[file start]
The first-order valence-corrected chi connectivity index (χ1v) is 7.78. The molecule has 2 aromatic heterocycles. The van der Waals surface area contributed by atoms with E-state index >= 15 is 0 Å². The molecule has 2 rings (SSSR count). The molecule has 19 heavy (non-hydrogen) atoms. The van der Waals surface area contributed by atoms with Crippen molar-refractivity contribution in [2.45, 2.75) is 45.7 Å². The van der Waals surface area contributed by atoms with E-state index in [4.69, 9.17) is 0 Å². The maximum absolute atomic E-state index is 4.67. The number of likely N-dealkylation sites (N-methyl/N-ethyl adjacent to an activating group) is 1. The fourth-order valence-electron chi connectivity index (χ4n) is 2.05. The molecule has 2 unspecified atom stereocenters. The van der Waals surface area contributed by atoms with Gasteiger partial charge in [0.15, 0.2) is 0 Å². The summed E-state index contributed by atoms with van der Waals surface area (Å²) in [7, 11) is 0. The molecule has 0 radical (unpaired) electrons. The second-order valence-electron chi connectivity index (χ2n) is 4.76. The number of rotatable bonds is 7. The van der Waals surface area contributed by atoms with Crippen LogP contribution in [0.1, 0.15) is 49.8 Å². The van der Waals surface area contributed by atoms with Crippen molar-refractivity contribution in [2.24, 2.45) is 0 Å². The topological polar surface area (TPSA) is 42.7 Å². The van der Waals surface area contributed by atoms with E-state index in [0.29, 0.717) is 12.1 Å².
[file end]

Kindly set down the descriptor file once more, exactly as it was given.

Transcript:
The first-order valence-corrected chi connectivity index (χ1v) is 7.78. The molecule has 2 aromatic heterocycles. The van der Waals surface area contributed by atoms with E-state index >= 15 is 0 Å². The molecule has 2 rings (SSSR count). The molecule has 19 heavy (non-hydrogen) atoms. The van der Waals surface area contributed by atoms with Crippen molar-refractivity contribution in [2.45, 2.75) is 45.7 Å². The van der Waals surface area contributed by atoms with E-state index in [4.69, 9.17) is 0 Å². The maximum absolute atomic E-state index is 4.67. The number of likely N-dealkylation sites (N-methyl/N-ethyl adjacent to an activating group) is 1. The fourth-order valence-electron chi connectivity index (χ4n) is 2.05. The molecule has 2 unspecified atom stereocenters. The van der Waals surface area contributed by atoms with Gasteiger partial charge in [0.15, 0.2) is 0 Å². The summed E-state index contributed by atoms with van der Waals surface area (Å²) in [7, 11) is 0. The molecule has 0 radical (unpaired) electrons. The second-order valence-electron chi connectivity index (χ2n) is 4.76. The number of rotatable bonds is 7. The van der Waals surface area contributed by atoms with Crippen LogP contribution in [0.1, 0.15) is 49.8 Å². The van der Waals surface area contributed by atoms with Crippen molar-refractivity contribution in [2.24, 2.45) is 0 Å². The topological polar surface area (TPSA) is 42.7 Å². The van der Waals surface area contributed by atoms with E-state index in [0.29, 0.717) is 12.1 Å².